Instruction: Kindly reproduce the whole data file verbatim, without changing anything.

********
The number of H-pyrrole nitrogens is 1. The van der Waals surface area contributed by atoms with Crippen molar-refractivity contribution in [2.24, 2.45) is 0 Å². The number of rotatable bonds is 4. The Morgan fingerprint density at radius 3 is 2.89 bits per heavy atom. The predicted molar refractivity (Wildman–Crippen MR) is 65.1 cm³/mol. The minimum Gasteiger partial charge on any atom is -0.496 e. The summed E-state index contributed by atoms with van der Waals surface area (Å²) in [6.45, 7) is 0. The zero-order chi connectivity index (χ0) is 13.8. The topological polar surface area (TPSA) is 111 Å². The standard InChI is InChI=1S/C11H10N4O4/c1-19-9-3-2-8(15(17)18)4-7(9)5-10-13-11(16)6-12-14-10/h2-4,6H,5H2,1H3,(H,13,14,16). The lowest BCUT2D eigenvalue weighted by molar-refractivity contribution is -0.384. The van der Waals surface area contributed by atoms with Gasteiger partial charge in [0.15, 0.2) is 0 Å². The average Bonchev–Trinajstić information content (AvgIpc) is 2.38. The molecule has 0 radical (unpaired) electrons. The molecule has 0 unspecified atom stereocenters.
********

The number of H-pyrrole nitrogens is 1. The van der Waals surface area contributed by atoms with Crippen molar-refractivity contribution in [2.24, 2.45) is 0 Å². The number of rotatable bonds is 4. The Morgan fingerprint density at radius 3 is 2.89 bits per heavy atom. The predicted molar refractivity (Wildman–Crippen MR) is 65.1 cm³/mol. The minimum Gasteiger partial charge on any atom is -0.496 e. The summed E-state index contributed by atoms with van der Waals surface area (Å²) in [6.45, 7) is 0. The zero-order chi connectivity index (χ0) is 13.8. The topological polar surface area (TPSA) is 111 Å². The standard InChI is InChI=1S/C11H10N4O4/c1-19-9-3-2-8(15(17)18)4-7(9)5-10-13-11(16)6-12-14-10/h2-4,6H,5H2,1H3,(H,13,14,16). The lowest BCUT2D eigenvalue weighted by molar-refractivity contribution is -0.384. The van der Waals surface area contributed by atoms with Gasteiger partial charge in [0.15, 0.2) is 0 Å². The average Bonchev–Trinajstić information content (AvgIpc) is 2.38. The molecule has 0 radical (unpaired) electrons. The molecule has 0 unspecified atom stereocenters.